Mixed results from primary elections in four US states

Primary elections in four US states represented a rebuff to the political establishment in both the Democratic and Republican parties, while suggesting that the outcome of the November congressional elections remains very much in doubt, despite media predictions of a likely Republican sweep.

The mixed results of Tuesday’s voting demonstrate that popular illusions in the Obama administration have largely evaporated, 18 months after his landslide victory in the presidential elections. Most important, but least noted in the media coverage, is the virtual collapse in voter turnout, an indication that for tens of millions of working people, in the second year of the deepest slump since the Great Depression, neither of the two parties of big business holds any broad appeal.

In the Pennsylvania primary, Senator Arlen Specter was defeated for the Democratic nomination by Congressman Joe Sestak, a retired admiral. Despite a heated campaign, voter turnout statewide declined by 55 percent from the 2008 presidential primary in which Hillary Clinton defeated Obama, and turnout in the state’s largest city, Philadelphia, fell 63 percent.

Under the US two-party system, primary elections are held to decide the nominees of the Democratic and Republican parties. This process gives big business two opportunities to manipulate the electoral process in its own interests: first, in the selection of the Democratic and Republican nominees, in elections which are frequently limited to those registered as members of the two parties; then, in the general election, when the standard practice is to limit media coverage to the candidates of the two officially sanctioned parties.

Candidates and perspectives outside the two-party system are systematically excluded from media coverage. Intense publicity has been given to the right-wing opposition to the Obama administration, presented as a populist opposition to “socialism” and “big government,” while the actual feelings of tens of millions of working people are ignored and suppressed.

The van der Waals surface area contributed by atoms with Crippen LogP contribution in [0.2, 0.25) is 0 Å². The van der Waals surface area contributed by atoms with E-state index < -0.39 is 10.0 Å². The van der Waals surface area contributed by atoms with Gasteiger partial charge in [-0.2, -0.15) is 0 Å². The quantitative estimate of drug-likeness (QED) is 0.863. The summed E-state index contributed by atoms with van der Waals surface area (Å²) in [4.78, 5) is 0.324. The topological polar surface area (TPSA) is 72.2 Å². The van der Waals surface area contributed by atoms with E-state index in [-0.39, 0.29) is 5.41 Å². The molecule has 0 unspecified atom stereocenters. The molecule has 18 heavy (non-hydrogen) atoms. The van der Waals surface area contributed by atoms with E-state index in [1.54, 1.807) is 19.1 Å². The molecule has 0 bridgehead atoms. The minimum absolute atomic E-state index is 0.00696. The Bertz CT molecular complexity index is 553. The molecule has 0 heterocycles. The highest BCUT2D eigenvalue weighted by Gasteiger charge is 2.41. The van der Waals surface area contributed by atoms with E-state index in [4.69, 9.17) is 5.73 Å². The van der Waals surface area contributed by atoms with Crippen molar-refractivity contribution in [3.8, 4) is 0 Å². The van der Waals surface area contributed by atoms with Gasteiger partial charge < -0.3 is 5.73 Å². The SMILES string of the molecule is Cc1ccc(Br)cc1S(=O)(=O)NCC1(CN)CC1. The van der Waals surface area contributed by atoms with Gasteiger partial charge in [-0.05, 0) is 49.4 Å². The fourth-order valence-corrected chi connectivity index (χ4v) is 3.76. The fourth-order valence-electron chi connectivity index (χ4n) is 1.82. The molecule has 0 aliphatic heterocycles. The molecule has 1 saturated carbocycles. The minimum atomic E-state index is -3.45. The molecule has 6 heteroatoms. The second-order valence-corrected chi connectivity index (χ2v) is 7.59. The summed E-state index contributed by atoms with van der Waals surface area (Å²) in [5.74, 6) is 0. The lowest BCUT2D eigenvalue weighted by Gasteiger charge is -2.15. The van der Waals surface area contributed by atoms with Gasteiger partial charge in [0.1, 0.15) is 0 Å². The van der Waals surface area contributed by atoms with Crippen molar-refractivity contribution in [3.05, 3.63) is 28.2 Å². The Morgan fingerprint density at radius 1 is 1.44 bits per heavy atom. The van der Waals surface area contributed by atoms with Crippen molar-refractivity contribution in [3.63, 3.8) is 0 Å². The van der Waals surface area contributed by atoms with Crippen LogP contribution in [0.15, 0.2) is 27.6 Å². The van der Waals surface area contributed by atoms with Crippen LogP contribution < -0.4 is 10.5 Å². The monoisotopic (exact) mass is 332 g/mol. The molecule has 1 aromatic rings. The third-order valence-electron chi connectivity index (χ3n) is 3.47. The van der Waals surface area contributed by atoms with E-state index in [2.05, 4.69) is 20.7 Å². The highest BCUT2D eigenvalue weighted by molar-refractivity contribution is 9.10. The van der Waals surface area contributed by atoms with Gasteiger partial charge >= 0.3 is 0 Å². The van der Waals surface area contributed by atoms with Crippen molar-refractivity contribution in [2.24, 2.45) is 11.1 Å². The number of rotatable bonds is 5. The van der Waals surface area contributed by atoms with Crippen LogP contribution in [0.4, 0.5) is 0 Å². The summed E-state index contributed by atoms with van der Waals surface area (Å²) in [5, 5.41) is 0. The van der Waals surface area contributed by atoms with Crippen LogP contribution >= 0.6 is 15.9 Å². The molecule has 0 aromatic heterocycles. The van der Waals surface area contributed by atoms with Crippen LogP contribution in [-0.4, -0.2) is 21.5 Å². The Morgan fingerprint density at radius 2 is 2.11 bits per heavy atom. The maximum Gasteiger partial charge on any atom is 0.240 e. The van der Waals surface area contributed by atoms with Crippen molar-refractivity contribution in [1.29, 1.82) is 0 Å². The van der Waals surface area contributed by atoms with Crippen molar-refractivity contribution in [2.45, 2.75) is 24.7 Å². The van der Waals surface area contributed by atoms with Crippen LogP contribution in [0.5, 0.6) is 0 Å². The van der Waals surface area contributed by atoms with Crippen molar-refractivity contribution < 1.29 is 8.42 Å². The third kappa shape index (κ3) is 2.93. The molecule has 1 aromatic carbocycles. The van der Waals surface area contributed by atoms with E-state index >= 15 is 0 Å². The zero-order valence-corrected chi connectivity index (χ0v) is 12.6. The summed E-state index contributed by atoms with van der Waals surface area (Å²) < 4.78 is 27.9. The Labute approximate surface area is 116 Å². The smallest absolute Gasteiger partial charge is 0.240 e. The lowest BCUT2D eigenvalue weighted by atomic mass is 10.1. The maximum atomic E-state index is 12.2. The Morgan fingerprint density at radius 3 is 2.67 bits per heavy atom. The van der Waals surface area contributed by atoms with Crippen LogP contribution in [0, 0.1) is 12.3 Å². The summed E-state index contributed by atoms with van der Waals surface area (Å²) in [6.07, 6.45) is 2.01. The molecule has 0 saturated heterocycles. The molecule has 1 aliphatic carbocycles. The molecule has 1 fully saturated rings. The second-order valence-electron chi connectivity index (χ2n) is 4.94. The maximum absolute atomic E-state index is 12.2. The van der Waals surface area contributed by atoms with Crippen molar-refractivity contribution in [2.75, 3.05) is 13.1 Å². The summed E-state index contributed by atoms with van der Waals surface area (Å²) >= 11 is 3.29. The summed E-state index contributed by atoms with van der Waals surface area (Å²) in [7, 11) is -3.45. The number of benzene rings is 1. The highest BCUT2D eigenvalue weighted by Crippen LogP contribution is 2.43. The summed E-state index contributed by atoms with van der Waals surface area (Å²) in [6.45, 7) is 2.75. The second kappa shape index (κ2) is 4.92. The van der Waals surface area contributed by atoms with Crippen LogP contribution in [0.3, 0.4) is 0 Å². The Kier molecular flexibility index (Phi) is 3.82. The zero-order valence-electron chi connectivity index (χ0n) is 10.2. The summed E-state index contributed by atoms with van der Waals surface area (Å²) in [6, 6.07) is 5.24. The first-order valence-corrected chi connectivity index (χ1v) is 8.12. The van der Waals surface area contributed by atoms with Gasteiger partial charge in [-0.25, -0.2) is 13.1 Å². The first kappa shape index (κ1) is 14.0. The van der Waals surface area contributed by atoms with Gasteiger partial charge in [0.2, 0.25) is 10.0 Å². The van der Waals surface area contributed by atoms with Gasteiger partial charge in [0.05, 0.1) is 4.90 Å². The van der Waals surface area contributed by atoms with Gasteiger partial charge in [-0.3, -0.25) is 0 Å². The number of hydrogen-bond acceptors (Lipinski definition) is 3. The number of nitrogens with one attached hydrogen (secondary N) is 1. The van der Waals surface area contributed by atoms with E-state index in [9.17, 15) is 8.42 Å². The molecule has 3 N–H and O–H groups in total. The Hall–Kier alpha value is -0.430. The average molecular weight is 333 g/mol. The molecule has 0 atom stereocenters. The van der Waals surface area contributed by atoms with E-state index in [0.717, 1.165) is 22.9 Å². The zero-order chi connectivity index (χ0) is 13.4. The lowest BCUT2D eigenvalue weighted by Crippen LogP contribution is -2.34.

A recent Wall Street Journal/NBC poll, for instance, found that among Democratic voters, one third expressed the view that Democratic members of Congress are “more concerned about the interests of large corporations” than those of average Americans. This only gives a hint of the seething class antagonisms in the United States, which go without the slightest representation in official Washington.

In many states it is impossible, as a practical matter, to gain ballot status as an independent candidate, except for those candidates possessed of great personal wealth—like H. Ross Perot in 1992 and 1996—a “qualification” that immediately renders them legitimate in the eyes of the political establishment.

The result is that few people can run for the Senate, the US upper house, without a campaign war chest in multi-millions, while a campaign for the House of Representatives, the lower house, requires at least several million dollars. This applies to primary campaigns as well. Sestak, the victorious candidate in Tuesday’s Democratic primary for US Senate in Pennsylvania, was considered underfunded since he had “only” $4 million to spend on television commercials.